'Meddah’ takes a look at storytellers, then and now

'Meddah’ takes a look at storytellers, then and now

Meddah’ takes a look at storytellers, then and now

Batur Emin Akyel’s ‘Meddah’ tells the story of an over-the-hill stage actor, Aziz, played by Münir Canar, who has reduced his life to second-rate hotel rooms.

At first glance, the main character in this week’s new release “Meddah” (The Storyteller) is your standard stand-up comedian, albeit without much of the comedy. Taking his place in the shopping malls and coffee houses, Aziz (Münir Canar) recites his one-liners to an audience not so much amused as bemused by the spectacle before them.

“The storyteller tells his story with glee to those who have gathered,” tells Aziz to his audience. “Now listen to a story from this humble man, so as not to be unhappy.” Written and directed by Batur Emin Akyel, “Meddah” tells the story of an over-the-hill stage actor who has reduced his life to second-rate hotel rooms. 

The only friend Aziz seems to have is the promoter Veli (Tolga Evren) who has taken a liking (or pity) to him, arranging gigs for Aziz. Realizing he doesn’t have that much to live for, Aziz decides to take to the road with a final theater tour. Watching Aziz’s one-man performance, something seems to be off. 

It’s not a show people are accustomed to, the pace and rhythm are irregular. There isn’t much of a stage or set or props save a stick and a huge handkerchief. Even the words seem to be from another century. In fact, some of the words are from another century. So are the concept of the show, and the showman.

Aziz is a meddah, the name given to a specific type of storyteller from the Ottoman times. The meddahs would travel to find new audiences where they would improvise stories, changing characters with nothing or just simple props. They would generally be quite skilled in changing the tone of their voice, and their dialects.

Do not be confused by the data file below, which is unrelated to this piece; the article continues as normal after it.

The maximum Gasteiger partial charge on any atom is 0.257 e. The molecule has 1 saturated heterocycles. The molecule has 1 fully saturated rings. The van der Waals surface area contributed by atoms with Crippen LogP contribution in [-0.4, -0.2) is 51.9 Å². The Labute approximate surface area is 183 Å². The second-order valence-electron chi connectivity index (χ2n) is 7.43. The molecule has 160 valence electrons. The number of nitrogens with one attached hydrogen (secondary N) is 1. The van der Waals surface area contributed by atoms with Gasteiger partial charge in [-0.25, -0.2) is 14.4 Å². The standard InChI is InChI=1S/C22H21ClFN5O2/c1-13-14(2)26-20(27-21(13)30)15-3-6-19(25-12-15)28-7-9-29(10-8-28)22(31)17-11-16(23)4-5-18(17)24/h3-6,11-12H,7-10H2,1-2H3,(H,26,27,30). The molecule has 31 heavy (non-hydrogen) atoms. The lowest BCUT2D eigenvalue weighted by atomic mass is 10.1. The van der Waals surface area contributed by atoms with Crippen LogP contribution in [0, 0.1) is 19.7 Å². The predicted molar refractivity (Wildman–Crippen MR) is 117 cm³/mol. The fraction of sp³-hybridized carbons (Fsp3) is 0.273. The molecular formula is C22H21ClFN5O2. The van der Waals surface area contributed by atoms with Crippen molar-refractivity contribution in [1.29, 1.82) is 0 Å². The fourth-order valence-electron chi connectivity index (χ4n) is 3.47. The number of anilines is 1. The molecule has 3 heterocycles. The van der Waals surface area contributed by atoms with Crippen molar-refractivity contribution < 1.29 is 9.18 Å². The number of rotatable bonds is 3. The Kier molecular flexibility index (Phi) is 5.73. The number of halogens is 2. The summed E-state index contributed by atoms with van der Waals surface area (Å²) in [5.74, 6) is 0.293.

The stories would change depending on the reaction from the audience. And more often than not, there would be a moral to these stories. The tradition, in fact, goes back to ancient Greece when traveling storytellers recited epic tales from Homer’s Iliad and Odyssey.

Meddah’ takes a look at storytellers, then and nowWho killed the shadow theater?

If you are interested in the Ottoman performance arts in Turkish movies, there are two other feature films that revive yet another historic performance; the shadow theater. One of these is director and writer Ezel Akay’s “Hacivat Karagöz Neden Öldürüldü?” (Who Killed Shadows?). 

Akay is known to Turkish moviegoers as Ezop, the Turkish translation of Aesop, the Greek storyteller of fables in ancient Greece. A storyteller is the right word for Ezop as he recreates the traditional and modern tales of Turkey in a colorful, unique and inspirational style that has come to be his own.

In his 2006 film, Ezop brought to life the two historic shadow play characters, Hacivat and Karagöz of 14th century Anatolia, just when the small Ottoman tribe was being transformed into a local state on the remains of the falling Eastern Roman Empire. Presumably the very first Turkish stand-up comedians, Karagöz and Hacivat created their unique brand of humor during a tumultuous political period when the decaying Eastern Roman Empire clashed with the Ottomans getting ready to conquer most of the known world.

The film was a unique odyssey into the supposed lives of the two characters that came to have endured centuries of fame as traditional shadow theater of the Ottoman Empire, modern Turkey, Middle East, Greece and the Caucasus. 

The film’s first scene featured the shadow play master Salih (Erol Refikoğlu) lending his words to one of his puppets while performing a play for his daughter, “Is it possible to be invisible and good at the same time?” Things were stirred when Greeks officially began surrounding the villages and driving Turks away, Salih and his daughter finding refuge in a neighboring village.

The shadow theater remained as a central motif throughout the film, a reflection of a continuing clash between two nations. “Meddah,” “Hacivat Karagöz Neden Öldürüldü?” and “Gölgeler ve Suretler,” all take these historic performance arts dear to their heart and pay homage to them.